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#1 Percival

Posted 17 December 2019 - 02:26 PM

We have had concerns for our 7 year old son for a little while. His achievement at school seems wildly unpredictable. One day he is reading at an extremely high level and writing beautiful stories, the next he can barely put pen to paper. We have had many discussions with his very kind and dedicated grade one teacher. He unfortunately just comes across as a lazy kid :(. However, he hates letting people down, is incredibly thoughtful and kind and lack of effort didn't make sense. He has had a tough couple of years and has managed to cope but has anxiety.
We decided to have him assessed through Krongold Clinic and (I am still waiting on final report and recommendations) the pre report interview was very overwhelming.  He has some areas where he is highly intelligent, particularly around problem solving and language, I feel bad as I can't really remember as I was so overwhelmed by it all. However he has much slower processing, still within the average range but on the cusp of low average. He also has difficulty around executive functions such as starting tasks.
Obviously the clinic will help us navigate this,  but I am wondering if anyone else has had a similar experience with very high intelligence but slower processing.

#2 ipsee

Posted 17 December 2019 - 02:46 PM

One of my kids has very slow processing speed and we get erratic results too. I don't totally understand it to be honest, except that when they are staring off looking vague, they are actually overwhelmed and can't process anything further, so miss the instructions etc.

I hope someone else has some useful info for you!

#3 Prancer is coming

Posted 19 December 2019 - 09:37 PM

My kid has a verbal score in the gifted range and a working memory in the bottom 27%.  His processing score was average.  He had ADHD and a learning disability around his writing.  My understanding is ADHD IQ tests often show lower memory and processing scores.  My other child with average IQ had a low average working memory and was unable to get a processing score as his results were erratic.  Verbal was high average.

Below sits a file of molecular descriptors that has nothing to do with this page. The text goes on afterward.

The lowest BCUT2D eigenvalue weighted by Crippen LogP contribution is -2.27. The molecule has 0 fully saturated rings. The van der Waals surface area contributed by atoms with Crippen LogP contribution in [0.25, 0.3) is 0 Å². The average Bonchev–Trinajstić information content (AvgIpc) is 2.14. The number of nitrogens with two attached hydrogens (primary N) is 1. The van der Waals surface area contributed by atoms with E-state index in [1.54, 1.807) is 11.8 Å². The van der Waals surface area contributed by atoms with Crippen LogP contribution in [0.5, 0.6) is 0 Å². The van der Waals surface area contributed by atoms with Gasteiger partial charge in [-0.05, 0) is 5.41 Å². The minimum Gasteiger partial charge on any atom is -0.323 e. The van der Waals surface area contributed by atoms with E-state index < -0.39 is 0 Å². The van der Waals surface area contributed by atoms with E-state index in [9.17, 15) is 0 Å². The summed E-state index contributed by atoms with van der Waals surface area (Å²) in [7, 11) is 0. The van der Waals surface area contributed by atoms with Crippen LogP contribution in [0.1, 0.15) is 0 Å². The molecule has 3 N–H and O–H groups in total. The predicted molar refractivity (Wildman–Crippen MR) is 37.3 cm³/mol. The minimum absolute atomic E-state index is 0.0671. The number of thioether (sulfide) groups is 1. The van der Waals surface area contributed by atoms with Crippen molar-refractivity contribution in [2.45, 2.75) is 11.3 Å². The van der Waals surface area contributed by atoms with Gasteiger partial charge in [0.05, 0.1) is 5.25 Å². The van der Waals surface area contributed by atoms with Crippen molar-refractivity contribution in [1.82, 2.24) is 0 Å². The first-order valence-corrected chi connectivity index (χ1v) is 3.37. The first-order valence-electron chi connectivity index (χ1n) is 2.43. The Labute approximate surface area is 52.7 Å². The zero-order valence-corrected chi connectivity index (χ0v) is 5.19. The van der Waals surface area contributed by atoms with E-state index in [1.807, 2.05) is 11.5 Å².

Not to say your child has ADHD, and IQ scores certainly is not how you diagnose it.  My child’s wide range of scores with deemed statistically significant and occurred in something like less than 5% of the population, indicating it was an issue.  So frustrating when they are smart but don’t have the tools to deal with the info in their heads.  Mine also was tested on some academic areas and was pretty average in basic reading and spelling (so stuff that needed memory and processing skill) yet came out really high on more academically advanced stuff like maths and comprehension.  

you should get a report that breaks it down and makes recommendations.  The educational psychologist thst did our tests said she has never come across a lazy kid, and there is generally a reason kids are acting in a way it is defined by others as lazy.

#4 Quay11

Posted 20 December 2019 - 08:48 AM

Yes I'm familiar to this too. My Year 2 kid was not doing any work at school and her teachers didn't think she was able too and that I had too high expectations. It didn't sound right to me because she was incredibly verbally precocious and was a very good reader.

First stop for me was an IQ test which showed her in the gifted range. My first thoughts are that she was bored so I tried some more extension activities outside of school with mixed results.